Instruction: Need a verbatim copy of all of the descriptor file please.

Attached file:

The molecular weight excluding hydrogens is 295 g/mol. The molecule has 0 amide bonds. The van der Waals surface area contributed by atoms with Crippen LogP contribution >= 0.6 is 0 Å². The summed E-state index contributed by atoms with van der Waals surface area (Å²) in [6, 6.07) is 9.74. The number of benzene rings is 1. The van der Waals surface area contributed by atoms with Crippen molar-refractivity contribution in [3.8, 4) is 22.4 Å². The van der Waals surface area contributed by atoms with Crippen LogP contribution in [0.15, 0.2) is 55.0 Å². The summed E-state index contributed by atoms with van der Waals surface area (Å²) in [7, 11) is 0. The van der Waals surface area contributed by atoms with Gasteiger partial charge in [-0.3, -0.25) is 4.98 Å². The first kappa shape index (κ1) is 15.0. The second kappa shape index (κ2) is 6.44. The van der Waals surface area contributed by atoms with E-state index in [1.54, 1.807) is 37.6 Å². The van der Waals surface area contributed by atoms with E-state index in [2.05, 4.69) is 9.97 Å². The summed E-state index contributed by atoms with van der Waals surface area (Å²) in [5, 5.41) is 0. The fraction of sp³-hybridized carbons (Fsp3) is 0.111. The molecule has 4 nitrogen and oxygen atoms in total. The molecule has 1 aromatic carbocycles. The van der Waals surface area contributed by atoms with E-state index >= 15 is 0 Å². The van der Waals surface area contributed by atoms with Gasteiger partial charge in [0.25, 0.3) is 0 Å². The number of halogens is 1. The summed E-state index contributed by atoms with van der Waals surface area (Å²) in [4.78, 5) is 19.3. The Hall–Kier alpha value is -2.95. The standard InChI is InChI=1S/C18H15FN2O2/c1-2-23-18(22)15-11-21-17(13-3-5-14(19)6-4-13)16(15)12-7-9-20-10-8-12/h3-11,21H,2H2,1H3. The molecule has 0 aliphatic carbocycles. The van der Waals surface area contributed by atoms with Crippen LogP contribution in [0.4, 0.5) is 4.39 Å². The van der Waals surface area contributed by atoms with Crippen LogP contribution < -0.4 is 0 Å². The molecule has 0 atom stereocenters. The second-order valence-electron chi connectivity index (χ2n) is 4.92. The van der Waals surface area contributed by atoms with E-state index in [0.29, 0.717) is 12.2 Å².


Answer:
The molecular weight excluding hydrogens is 295 g/mol. The molecule has 0 amide bonds. The van der Waals surface area contributed by atoms with Crippen LogP contribution >= 0.6 is 0 Å². The summed E-state index contributed by atoms with van der Waals surface area (Å²) in [6, 6.07) is 9.74. The number of benzene rings is 1. The van der Waals surface area contributed by atoms with Crippen molar-refractivity contribution in [3.8, 4) is 22.4 Å². The van der Waals surface area contributed by atoms with Crippen LogP contribution in [0.15, 0.2) is 55.0 Å². The summed E-state index contributed by atoms with van der Waals surface area (Å²) in [7, 11) is 0. The van der Waals surface area contributed by atoms with Gasteiger partial charge in [-0.3, -0.25) is 4.98 Å². The first kappa shape index (κ1) is 15.0. The second kappa shape index (κ2) is 6.44. The van der Waals surface area contributed by atoms with E-state index in [1.54, 1.807) is 37.6 Å². The van der Waals surface area contributed by atoms with E-state index in [2.05, 4.69) is 9.97 Å². The summed E-state index contributed by atoms with van der Waals surface area (Å²) in [5, 5.41) is 0. The fraction of sp³-hybridized carbons (Fsp3) is 0.111. The molecule has 4 nitrogen and oxygen atoms in total. The molecule has 1 aromatic carbocycles. The van der Waals surface area contributed by atoms with E-state index >= 15 is 0 Å². The van der Waals surface area contributed by atoms with Gasteiger partial charge in [0.25, 0.3) is 0 Å². The number of halogens is 1. The summed E-state index contributed by atoms with van der Waals surface area (Å²) in [4.78, 5) is 19.3. The Hall–Kier alpha value is -2.95. The standard InChI is InChI=1S/C18H15FN2O2/c1-2-23-18(22)15-11-21-17(13-3-5-14(19)6-4-13)16(15)12-7-9-20-10-8-12/h3-11,21H,2H2,1H3. The molecule has 0 aliphatic carbocycles. The van der Waals surface area contributed by atoms with Crippen LogP contribution in [0.4, 0.5) is 4.39 Å². The van der Waals surface area contributed by atoms with Crippen LogP contribution < -0.4 is 0 Å². The molecule has 0 atom stereocenters. The second-order valence-electron chi connectivity index (χ2n) is 4.92. The van der Waals surface area contributed by atoms with E-state index in [0.29, 0.717) is 12.2 Å².